$\textbf{Question:}$ Find a basis for the vector space of all 2x2 matrices that commute with $\begin{bmatrix}3&2\\4&1\end{bmatrix}$, which is the matrix $B$. You must find two ways of completing this problem for full credit.

$\textbf{My Attempt:}$ I found that $B$ is diagonalizable, and so any other diagonalizable 2x2 matrix $A$ will satisfy $AB=BA$. However, I cannot think of a way to form a basis for all 2x2 diagonalizable matrices. I tried to start with a diagonal matrix with distinct entries on its diagonal, but ended up running into a lot of dead ends.

Does anyone else have any ideas on how I might find this basis? Does anyone have any other potential methods of solving this problem?

  • $\begingroup$ $AB = BA$ only if $A$ and $B have the same eigenvectors. So you should find these. $\endgroup$ – Hans Engler Nov 20 '16 at 22:29
  • $\begingroup$ Another approach is to write out the condition $AB - BA = 0$ as a system of homogeneous linear equations for the entries of $A$. Then solve this system. $\endgroup$ – Hans Engler Nov 20 '16 at 22:31
  • $\begingroup$ Yeah, you had it the wrong way : $AB=BA$ and $B$ diagonalizable means the eigenspaces of $B$ are stable for $A$. As those eigenspaces are of dimension one, it means $A$ is also diagonalizable, in the same basis. $\endgroup$ – Nicolas FRANCOIS Nov 20 '16 at 22:32
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    $\begingroup$ No, not every diagonalizable $2 \times 2$ matrix will commute with $B$. Moreover, the diagonalizable matrices do not form a vector space, so there is no such thing as a basis for them. $\endgroup$ – Robert Israel Nov 20 '16 at 22:33
  • $\begingroup$ You need to change your title; it makes no sense (by the previous comment). $\endgroup$ – Marc van Leeuwen Nov 22 '16 at 7:44

Here is a way of finding one basis:

Let $L(A) = AB-BA$, then $A$ commutes with $B$ iff $A \in \ker L$. Using a standard basis, find the null space of $L$ and use this to determine a basis of $\ker L$.

This can be simplified a little since $B$ has a full set of eigenvectors.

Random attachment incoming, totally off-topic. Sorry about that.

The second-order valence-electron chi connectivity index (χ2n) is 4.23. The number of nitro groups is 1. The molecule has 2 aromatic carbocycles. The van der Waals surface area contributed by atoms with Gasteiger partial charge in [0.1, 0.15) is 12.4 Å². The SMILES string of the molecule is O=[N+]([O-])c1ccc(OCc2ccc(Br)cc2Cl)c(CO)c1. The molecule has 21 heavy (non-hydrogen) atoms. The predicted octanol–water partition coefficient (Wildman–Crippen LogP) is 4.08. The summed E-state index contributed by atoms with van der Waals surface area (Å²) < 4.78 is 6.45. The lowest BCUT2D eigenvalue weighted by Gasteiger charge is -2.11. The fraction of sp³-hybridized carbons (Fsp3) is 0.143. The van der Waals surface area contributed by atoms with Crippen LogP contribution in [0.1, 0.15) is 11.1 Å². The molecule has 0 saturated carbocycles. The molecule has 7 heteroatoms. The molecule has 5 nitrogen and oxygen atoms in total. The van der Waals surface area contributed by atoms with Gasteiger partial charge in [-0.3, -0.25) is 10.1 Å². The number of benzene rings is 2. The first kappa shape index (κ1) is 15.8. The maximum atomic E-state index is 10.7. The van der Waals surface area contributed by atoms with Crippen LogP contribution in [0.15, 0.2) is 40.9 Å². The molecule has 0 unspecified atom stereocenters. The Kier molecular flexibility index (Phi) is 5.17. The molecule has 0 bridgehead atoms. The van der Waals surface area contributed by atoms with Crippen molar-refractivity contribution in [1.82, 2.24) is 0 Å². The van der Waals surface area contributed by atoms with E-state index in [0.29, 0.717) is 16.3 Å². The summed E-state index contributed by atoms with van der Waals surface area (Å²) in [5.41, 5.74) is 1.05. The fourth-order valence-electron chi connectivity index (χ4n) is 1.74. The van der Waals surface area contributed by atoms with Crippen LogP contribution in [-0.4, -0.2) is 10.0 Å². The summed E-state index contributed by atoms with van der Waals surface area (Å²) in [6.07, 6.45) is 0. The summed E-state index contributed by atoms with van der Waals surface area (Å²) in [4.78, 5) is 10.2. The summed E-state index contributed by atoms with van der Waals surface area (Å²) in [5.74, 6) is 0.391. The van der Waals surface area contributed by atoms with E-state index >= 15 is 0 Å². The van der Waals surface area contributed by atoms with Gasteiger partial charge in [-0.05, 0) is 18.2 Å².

Suppose $v_k,u_k$ are the left and right eigenvectors of $B$ corresponding to $\lambda_k$. Show that $u_i v_j^T$ is a basis and that $L(u_i v_i^T) = (\lambda_i - \lambda_j) u_i v_j^T$. In particular, this shows that $\ker L = \operatorname{sp} \{ u_1 v_1^T, u_2 v_2^T \} $.

By inspection, we can choose $v_1 = (2,1)^T, v_2 = (-1,1)^T$ and $u_1 =(1,1)^T, u_2 = (-1,2)^T$ to get a basis $\begin{bmatrix} 2 & 1 \\ 2 & 1 \end{bmatrix}$, $\begin{bmatrix} 1 & -1 \\ -2 & 2 \end{bmatrix}$.

Here is another way: Suppose $V^{-1} B V = \Lambda$, where $\Lambda$ is diagonal (with different entries). Then $AB=BA$ iff $ V^{-1} A V V^{-1} B V = V^{-1} B V V^{-1} A V$ iff $V^{-1} A V \Lambda = \Lambda V^{-1} A V$.

In particular, $C$ commutes with $\Lambda$ iff $V C V^{-1}$ commutes with $B$. Since $\Lambda$ is diagonal with distinct eigenvalues, we see that $C$ commutes with $\Lambda$ iff $C$ is diagonal.

Hence a basis for the set of commuting matrices is $V \operatorname{diag}(1,0) V^{-1}$, $V \operatorname{diag}(0,1) V^{-1}$.

  • $\begingroup$ Thank you for the thoroughness of your answer :) $\endgroup$ – riley lyman Nov 21 '16 at 0:41

As you noted, the matrix $B$ is diagonalizable, and we have: $$ B=\begin{bmatrix} 3 & 2\\ 4 & 1 \end{bmatrix}=SDS^{-1}= \begin{bmatrix} -1 & 1\\ 2 & 1 \end{bmatrix} \begin{bmatrix} -1 & 0\\ 0 & 5 \end{bmatrix} \begin{bmatrix} -1/3 & 1/3\\ 2/3 & 1/3 \end{bmatrix} $$

A matrix $A$ commutes with $B$ iff they are simultaneously diagonalizable, and this means that $A$ has the form:

$$ A=\begin{bmatrix} -1 & 1\\ 2 & 1 \end{bmatrix} \begin{bmatrix} a & 0\\ 0 & b \end{bmatrix} \begin{bmatrix} -1/3 & 1/3\\ 2/3 & 1/3 \end{bmatrix} =\frac{1}{3}\left\{ a\begin{bmatrix} 1 & -1\\ -2 & 2 \end{bmatrix} +b\begin{bmatrix} 2 & 1\\ 2 & 1 \end{bmatrix} \right\} $$ so the matrices $$ \begin{bmatrix} 1 & -1\\ -2 & 2 \end{bmatrix} \qquad\begin{bmatrix} 2 & 1\\ 2 & 1 \end{bmatrix} $$ are a basis for the space of the matrices that commute with $B$.

  • $\begingroup$ Thanks so much, I wish I could accept both answers. $\endgroup$ – riley lyman Nov 21 '16 at 0:41

Adapted from this answer to a very similar question.

That matrix $B$ is clearly not a multiple of the identity matrix, so its minimal polynomial is of degree${}>1$, hence equal to its characteristic polynomial (which you do not have to compute). Then by the result of this question, matrices that commute with $B$ are just the polynomials in$~B$. Given that the minimal polynomial has degree$~2$, the polynomials in $B$ are just the linear combinations of $B$ and the $2\times2$ identity matrix (filling a $2$-dimensional subspace of matrices).


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